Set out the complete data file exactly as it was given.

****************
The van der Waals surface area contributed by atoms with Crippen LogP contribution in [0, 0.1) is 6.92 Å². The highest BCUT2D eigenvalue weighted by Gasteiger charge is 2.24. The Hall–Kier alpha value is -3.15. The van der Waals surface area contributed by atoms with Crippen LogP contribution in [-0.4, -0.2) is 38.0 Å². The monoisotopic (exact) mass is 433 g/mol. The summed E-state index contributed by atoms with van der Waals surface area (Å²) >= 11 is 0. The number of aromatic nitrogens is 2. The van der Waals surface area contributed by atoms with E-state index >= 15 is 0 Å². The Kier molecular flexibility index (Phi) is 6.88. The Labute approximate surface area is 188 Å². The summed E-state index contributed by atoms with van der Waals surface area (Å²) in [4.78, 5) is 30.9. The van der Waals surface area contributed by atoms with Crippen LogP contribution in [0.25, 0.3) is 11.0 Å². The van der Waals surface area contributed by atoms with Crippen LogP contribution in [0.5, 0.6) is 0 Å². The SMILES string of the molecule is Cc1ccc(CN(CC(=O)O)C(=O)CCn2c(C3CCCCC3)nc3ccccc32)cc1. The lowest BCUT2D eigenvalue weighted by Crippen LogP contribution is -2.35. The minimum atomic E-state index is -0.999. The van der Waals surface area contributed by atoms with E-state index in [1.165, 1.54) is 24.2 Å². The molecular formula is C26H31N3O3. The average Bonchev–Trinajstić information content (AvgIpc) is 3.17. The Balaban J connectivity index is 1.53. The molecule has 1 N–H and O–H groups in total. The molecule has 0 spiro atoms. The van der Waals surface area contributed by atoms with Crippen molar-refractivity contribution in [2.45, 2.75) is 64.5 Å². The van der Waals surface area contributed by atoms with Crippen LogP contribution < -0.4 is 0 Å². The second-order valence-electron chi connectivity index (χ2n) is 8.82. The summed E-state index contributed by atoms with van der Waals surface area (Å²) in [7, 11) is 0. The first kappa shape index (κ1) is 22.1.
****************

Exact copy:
The van der Waals surface area contributed by atoms with Crippen LogP contribution in [0, 0.1) is 6.92 Å². The highest BCUT2D eigenvalue weighted by Gasteiger charge is 2.24. The Hall–Kier alpha value is -3.15. The van der Waals surface area contributed by atoms with Crippen LogP contribution in [-0.4, -0.2) is 38.0 Å². The monoisotopic (exact) mass is 433 g/mol. The summed E-state index contributed by atoms with van der Waals surface area (Å²) >= 11 is 0. The number of aromatic nitrogens is 2. The van der Waals surface area contributed by atoms with E-state index >= 15 is 0 Å². The Kier molecular flexibility index (Phi) is 6.88. The Labute approximate surface area is 188 Å². The summed E-state index contributed by atoms with van der Waals surface area (Å²) in [4.78, 5) is 30.9. The van der Waals surface area contributed by atoms with Crippen LogP contribution in [0.25, 0.3) is 11.0 Å². The van der Waals surface area contributed by atoms with Crippen LogP contribution in [0.5, 0.6) is 0 Å². The SMILES string of the molecule is Cc1ccc(CN(CC(=O)O)C(=O)CCn2c(C3CCCCC3)nc3ccccc32)cc1. The lowest BCUT2D eigenvalue weighted by Crippen LogP contribution is -2.35. The minimum atomic E-state index is -0.999. The van der Waals surface area contributed by atoms with E-state index in [1.165, 1.54) is 24.2 Å². The molecular formula is C26H31N3O3. The average Bonchev–Trinajstić information content (AvgIpc) is 3.17. The Balaban J connectivity index is 1.53. The molecule has 1 N–H and O–H groups in total. The molecule has 0 spiro atoms. The van der Waals surface area contributed by atoms with Crippen molar-refractivity contribution in [2.45, 2.75) is 64.5 Å². The van der Waals surface area contributed by atoms with Crippen LogP contribution < -0.4 is 0 Å². The second-order valence-electron chi connectivity index (χ2n) is 8.82. The summed E-state index contributed by atoms with van der Waals surface area (Å²) in [7, 11) is 0. The first kappa shape index (κ1) is 22.1.